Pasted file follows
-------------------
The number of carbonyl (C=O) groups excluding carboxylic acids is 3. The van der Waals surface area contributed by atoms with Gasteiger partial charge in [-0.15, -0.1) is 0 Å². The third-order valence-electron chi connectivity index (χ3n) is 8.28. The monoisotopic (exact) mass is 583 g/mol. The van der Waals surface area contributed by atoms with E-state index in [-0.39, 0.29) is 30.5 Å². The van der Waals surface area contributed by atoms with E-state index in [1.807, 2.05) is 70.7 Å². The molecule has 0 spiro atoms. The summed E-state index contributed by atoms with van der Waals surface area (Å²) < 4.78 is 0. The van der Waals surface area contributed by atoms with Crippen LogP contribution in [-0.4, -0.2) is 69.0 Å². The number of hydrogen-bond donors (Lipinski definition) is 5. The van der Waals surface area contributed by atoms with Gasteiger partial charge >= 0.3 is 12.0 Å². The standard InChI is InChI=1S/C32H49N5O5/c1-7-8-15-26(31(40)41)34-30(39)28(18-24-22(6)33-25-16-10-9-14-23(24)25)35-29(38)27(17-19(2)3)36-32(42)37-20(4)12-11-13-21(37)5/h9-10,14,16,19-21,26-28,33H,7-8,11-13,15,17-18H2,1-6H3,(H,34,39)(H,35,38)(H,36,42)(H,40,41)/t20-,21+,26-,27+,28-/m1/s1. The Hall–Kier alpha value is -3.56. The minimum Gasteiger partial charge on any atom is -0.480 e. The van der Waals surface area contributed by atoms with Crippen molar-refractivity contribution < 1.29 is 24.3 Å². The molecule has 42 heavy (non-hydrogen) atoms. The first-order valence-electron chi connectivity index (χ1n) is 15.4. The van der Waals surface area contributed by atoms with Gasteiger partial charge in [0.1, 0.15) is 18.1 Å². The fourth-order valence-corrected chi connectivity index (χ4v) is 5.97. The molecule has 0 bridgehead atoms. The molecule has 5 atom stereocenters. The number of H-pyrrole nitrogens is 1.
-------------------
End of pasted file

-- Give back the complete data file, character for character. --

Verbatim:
The number of carbonyl (C=O) groups excluding carboxylic acids is 3. The van der Waals surface area contributed by atoms with Gasteiger partial charge in [-0.15, -0.1) is 0 Å². The third-order valence-electron chi connectivity index (χ3n) is 8.28. The monoisotopic (exact) mass is 583 g/mol. The van der Waals surface area contributed by atoms with E-state index in [-0.39, 0.29) is 30.5 Å². The van der Waals surface area contributed by atoms with E-state index in [1.807, 2.05) is 70.7 Å². The molecule has 0 spiro atoms. The summed E-state index contributed by atoms with van der Waals surface area (Å²) < 4.78 is 0. The van der Waals surface area contributed by atoms with Crippen LogP contribution in [-0.4, -0.2) is 69.0 Å². The number of hydrogen-bond donors (Lipinski definition) is 5. The van der Waals surface area contributed by atoms with Gasteiger partial charge >= 0.3 is 12.0 Å². The standard InChI is InChI=1S/C32H49N5O5/c1-7-8-15-26(31(40)41)34-30(39)28(18-24-22(6)33-25-16-10-9-14-23(24)25)35-29(38)27(17-19(2)3)36-32(42)37-20(4)12-11-13-21(37)5/h9-10,14,16,19-21,26-28,33H,7-8,11-13,15,17-18H2,1-6H3,(H,34,39)(H,35,38)(H,36,42)(H,40,41)/t20-,21+,26-,27+,28-/m1/s1. The Hall–Kier alpha value is -3.56. The minimum Gasteiger partial charge on any atom is -0.480 e. The van der Waals surface area contributed by atoms with Crippen molar-refractivity contribution < 1.29 is 24.3 Å². The molecule has 42 heavy (non-hydrogen) atoms. The first-order valence-electron chi connectivity index (χ1n) is 15.4. The van der Waals surface area contributed by atoms with Gasteiger partial charge in [0.1, 0.15) is 18.1 Å². The fourth-order valence-corrected chi connectivity index (χ4v) is 5.97. The molecule has 0 bridgehead atoms. The molecule has 5 atom stereocenters. The number of H-pyrrole nitrogens is 1.